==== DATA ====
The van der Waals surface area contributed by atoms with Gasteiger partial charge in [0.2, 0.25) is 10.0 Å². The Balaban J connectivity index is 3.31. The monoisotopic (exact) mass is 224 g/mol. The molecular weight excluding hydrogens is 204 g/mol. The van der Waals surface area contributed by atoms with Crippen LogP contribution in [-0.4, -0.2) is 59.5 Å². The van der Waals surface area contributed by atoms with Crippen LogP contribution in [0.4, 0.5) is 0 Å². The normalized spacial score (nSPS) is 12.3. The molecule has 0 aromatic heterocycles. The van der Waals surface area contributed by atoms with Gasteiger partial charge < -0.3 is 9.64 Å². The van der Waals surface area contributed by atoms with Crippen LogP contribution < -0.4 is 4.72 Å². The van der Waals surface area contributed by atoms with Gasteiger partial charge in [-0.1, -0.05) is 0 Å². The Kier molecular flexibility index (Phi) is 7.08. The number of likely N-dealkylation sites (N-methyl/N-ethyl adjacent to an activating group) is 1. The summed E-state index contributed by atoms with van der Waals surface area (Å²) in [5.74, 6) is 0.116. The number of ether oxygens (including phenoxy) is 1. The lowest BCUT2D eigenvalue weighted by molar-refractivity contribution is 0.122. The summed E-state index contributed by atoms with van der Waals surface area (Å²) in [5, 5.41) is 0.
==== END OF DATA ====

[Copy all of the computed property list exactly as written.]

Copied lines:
The van der Waals surface area contributed by atoms with Gasteiger partial charge in [0.2, 0.25) is 10.0 Å². The Balaban J connectivity index is 3.31. The monoisotopic (exact) mass is 224 g/mol. The molecular weight excluding hydrogens is 204 g/mol. The van der Waals surface area contributed by atoms with Crippen LogP contribution in [-0.4, -0.2) is 59.5 Å². The van der Waals surface area contributed by atoms with Crippen LogP contribution in [0.4, 0.5) is 0 Å². The normalized spacial score (nSPS) is 12.3. The molecule has 0 aromatic heterocycles. The van der Waals surface area contributed by atoms with Gasteiger partial charge < -0.3 is 9.64 Å². The van der Waals surface area contributed by atoms with Crippen LogP contribution < -0.4 is 4.72 Å². The van der Waals surface area contributed by atoms with Gasteiger partial charge in [-0.1, -0.05) is 0 Å². The Kier molecular flexibility index (Phi) is 7.08. The number of likely N-dealkylation sites (N-methyl/N-ethyl adjacent to an activating group) is 1. The summed E-state index contributed by atoms with van der Waals surface area (Å²) in [5.74, 6) is 0.116. The number of ether oxygens (including phenoxy) is 1. The lowest BCUT2D eigenvalue weighted by molar-refractivity contribution is 0.122. The summed E-state index contributed by atoms with van der Waals surface area (Å²) in [5, 5.41) is 0.